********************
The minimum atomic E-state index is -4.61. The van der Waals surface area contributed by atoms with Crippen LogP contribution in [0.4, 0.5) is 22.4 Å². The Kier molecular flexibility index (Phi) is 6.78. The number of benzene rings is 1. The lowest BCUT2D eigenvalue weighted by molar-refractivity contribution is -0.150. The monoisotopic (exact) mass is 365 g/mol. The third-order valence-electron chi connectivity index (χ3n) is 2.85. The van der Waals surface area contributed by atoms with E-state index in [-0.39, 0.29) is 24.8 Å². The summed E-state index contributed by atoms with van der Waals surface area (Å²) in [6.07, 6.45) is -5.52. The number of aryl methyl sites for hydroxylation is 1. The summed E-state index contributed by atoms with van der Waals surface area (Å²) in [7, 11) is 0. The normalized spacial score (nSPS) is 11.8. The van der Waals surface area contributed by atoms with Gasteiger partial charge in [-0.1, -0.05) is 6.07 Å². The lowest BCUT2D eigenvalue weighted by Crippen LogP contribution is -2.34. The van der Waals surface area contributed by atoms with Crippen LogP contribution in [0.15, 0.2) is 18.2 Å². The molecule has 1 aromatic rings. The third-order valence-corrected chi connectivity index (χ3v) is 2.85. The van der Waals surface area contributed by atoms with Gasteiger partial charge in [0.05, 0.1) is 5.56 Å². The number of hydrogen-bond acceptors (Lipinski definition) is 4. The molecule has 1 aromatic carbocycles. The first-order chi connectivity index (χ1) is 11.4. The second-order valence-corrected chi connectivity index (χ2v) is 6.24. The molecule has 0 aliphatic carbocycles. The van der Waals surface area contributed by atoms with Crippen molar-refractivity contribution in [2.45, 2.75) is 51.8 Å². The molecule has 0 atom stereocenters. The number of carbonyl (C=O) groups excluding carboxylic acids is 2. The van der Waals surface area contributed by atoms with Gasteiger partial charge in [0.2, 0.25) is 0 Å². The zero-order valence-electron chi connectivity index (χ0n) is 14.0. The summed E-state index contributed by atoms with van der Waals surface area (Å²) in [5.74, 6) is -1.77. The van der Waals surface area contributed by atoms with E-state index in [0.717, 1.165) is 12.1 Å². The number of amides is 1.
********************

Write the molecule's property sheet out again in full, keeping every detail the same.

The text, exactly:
The minimum atomic E-state index is -4.61. The van der Waals surface area contributed by atoms with Crippen LogP contribution in [0.4, 0.5) is 22.4 Å². The Kier molecular flexibility index (Phi) is 6.78. The number of benzene rings is 1. The lowest BCUT2D eigenvalue weighted by molar-refractivity contribution is -0.150. The monoisotopic (exact) mass is 365 g/mol. The third-order valence-electron chi connectivity index (χ3n) is 2.85. The van der Waals surface area contributed by atoms with E-state index in [-0.39, 0.29) is 24.8 Å². The summed E-state index contributed by atoms with van der Waals surface area (Å²) in [6.07, 6.45) is -5.52. The number of aryl methyl sites for hydroxylation is 1. The summed E-state index contributed by atoms with van der Waals surface area (Å²) in [7, 11) is 0. The normalized spacial score (nSPS) is 11.8. The van der Waals surface area contributed by atoms with Gasteiger partial charge in [-0.1, -0.05) is 6.07 Å². The lowest BCUT2D eigenvalue weighted by Crippen LogP contribution is -2.34. The van der Waals surface area contributed by atoms with Crippen LogP contribution in [0.15, 0.2) is 18.2 Å². The molecule has 1 aromatic rings. The third-order valence-corrected chi connectivity index (χ3v) is 2.85. The van der Waals surface area contributed by atoms with Gasteiger partial charge in [0.05, 0.1) is 5.56 Å². The number of hydrogen-bond acceptors (Lipinski definition) is 4. The molecule has 1 aromatic carbocycles. The first-order chi connectivity index (χ1) is 11.4. The second-order valence-corrected chi connectivity index (χ2v) is 6.24. The molecule has 0 aliphatic carbocycles. The van der Waals surface area contributed by atoms with Crippen molar-refractivity contribution in [2.45, 2.75) is 51.8 Å². The molecule has 0 atom stereocenters. The number of carbonyl (C=O) groups excluding carboxylic acids is 2. The van der Waals surface area contributed by atoms with Gasteiger partial charge in [0.2, 0.25) is 0 Å². The zero-order valence-electron chi connectivity index (χ0n) is 14.0. The summed E-state index contributed by atoms with van der Waals surface area (Å²) in [5.74, 6) is -1.77. The van der Waals surface area contributed by atoms with E-state index in [0.717, 1.165) is 12.1 Å². The number of amides is 1.